ThomsonFly flies from London (Luton) to Tel Aviv for about $400 CAD return (found by plugging in random dates; you might find something cheaper). They also fly to Cairo and Taba (right across the border from Eilat) but I was too exhausted to try and work those.

As for getting to Europe, you have many more options. There are usually good deals going to London from major cities in North America, but if you're willing to hop on a Greyhound bus to Toronto (or, better yet, New York City) you can find some fantastic deals.
posted by limon at 7:28 PM on December 18, 2007

Also (sorry) the biggest Israeli freight company (and thirteenth biggest in the world) is ZIM. You can try contacting them about hitching a ride with a freighter, but Israel has insane security infrastructure, so I suspect your inquiry will be met with an immediate refusal, if not outright hostility. But who knows, maybe if you manage to get to the right person, you could get lucky.
posted by limon at 7:33 PM on December 18, 2007

Okay, I apologize for continuing to spam this thread. One last option / post. I think you can get from Algeria to Cairo by bus. (From Cairo you'd use Egyptian transit to get to Taba and then with a Taxi to the border.) The prices will probably be extremely cheap, because all the countries involved are poor. The WikiTravel page for Libya (which is in the middle) confirms there are international bus connections to both Tunisia (to the west) and Egypt (to the east), but I am fairly certain buses go to/from Algeria as well. AFAIK, foreigners can't cross the border between Morocco and Algeria by land, so you couldn't start your trek in Morocco. Getting to Tunisia or Algeria could be a cheap ferry ride from southern Europe. Keep in mind that the very mention of Israel, in conversation or anywhere in your documents, is liable to get you into a world of trouble in these countries. FWIW, I don't think this is a prudent way to travel, but you wanted creative.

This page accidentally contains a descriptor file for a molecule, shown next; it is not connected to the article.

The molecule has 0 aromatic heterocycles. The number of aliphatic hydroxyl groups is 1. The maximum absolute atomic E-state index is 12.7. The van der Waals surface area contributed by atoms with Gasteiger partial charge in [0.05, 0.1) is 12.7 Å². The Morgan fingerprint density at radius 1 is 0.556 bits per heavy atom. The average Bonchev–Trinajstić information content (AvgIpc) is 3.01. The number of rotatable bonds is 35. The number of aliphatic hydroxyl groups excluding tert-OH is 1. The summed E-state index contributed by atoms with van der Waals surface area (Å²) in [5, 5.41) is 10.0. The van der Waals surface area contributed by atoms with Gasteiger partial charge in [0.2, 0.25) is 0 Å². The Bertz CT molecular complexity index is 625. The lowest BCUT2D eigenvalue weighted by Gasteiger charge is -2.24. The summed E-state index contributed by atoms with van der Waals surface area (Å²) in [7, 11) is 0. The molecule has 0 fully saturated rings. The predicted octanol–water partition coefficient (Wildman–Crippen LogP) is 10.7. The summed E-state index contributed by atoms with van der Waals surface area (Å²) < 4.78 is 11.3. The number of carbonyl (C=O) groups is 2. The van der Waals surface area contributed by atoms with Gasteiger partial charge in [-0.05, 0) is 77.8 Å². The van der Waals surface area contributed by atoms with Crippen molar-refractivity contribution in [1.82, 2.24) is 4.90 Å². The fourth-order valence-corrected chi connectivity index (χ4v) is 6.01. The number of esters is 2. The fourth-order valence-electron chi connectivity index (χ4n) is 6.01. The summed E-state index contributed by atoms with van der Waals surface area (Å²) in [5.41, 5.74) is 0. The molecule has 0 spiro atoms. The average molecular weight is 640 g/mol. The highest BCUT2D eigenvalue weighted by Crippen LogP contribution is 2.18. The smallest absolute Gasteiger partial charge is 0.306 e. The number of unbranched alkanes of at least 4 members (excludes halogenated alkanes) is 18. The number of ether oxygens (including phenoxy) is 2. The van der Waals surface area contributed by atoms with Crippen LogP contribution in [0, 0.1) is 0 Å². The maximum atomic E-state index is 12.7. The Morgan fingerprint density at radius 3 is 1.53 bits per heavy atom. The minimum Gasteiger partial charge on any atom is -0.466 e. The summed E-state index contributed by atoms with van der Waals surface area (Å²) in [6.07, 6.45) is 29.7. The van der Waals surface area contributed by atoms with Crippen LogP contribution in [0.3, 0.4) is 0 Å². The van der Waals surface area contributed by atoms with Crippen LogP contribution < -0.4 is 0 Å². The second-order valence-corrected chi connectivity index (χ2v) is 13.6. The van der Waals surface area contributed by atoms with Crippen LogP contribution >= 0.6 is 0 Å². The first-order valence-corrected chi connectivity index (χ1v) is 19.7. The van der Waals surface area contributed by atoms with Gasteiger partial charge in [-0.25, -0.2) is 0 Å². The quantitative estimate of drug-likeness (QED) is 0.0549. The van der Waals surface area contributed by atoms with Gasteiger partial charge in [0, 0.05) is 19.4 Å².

posted by limon at 8:04 PM on December 18, 2007

Response by poster: limon - It's not spam if it's informative. But are you sure about the ferries? I thought all ferry service stopped in 2001 or something. so says thorntree, anyway.

FWIW, I don't do many things that are prudent, and I've got the scars to show for it. That doesn't mean I go *looking* for trouble, though. I'll wade through all the links that you sent and see if one of them is both cheap *and* luxurious.

kickingtheground - I've checked airfares for every airport I could think of, and I'll keep on doing it until... until I stop, I suppose.

availablelight - I'm not jewish, and I will have just turned 25.

Does anyone know how much it might actually cost [taxes, etcetera] to take a train from, say, frankfurt to, say, jordan? Compared to the actual [taxes, etc.] cost of budget airlines?
posted by Acari at 9:16 PM on December 18, 2007

Best answer: This page on Seat61 says that you are able to do a London to Amman, Jordan train journey. Not sure on the cost, and keep in mind that you would be able to do this on the way TO Israel, but not on the way back, as you would have Israeli stamps in your passport.

Saying that, If you are nice at the border, the Israelis will sometimes stamp a peice of paper rather than your passport. Never done this myself tho. It is a short-ish bus ride from Amman to Jerusalem.

Good luck
posted by chromatist at 10:17 PM on December 18, 2007

Best answer: Network with people. Ask for help and suggestions, as you're doing here. Make your project someone else's chance to help!

I'd start by contacting synagogues and churches in your area, and asking if they are organizing any group charter trips to Israel in your time frame. Sometimes, you can take an extra seat on a charter flight, for below commercial air fare, and if you're willing to act as a chaperone for kids on a tour for a few days, you might even get free travel.

Next, given that you have some time, I'd hit up some of the travel agencies in your town. Their route planning and fare searching tools are better than those you'll find on the Web, and if you give them a time window as large as yours appears to be, and as few restrictions as you seem to have, you might be pleasantly surprised to find out how much the pros can really save you.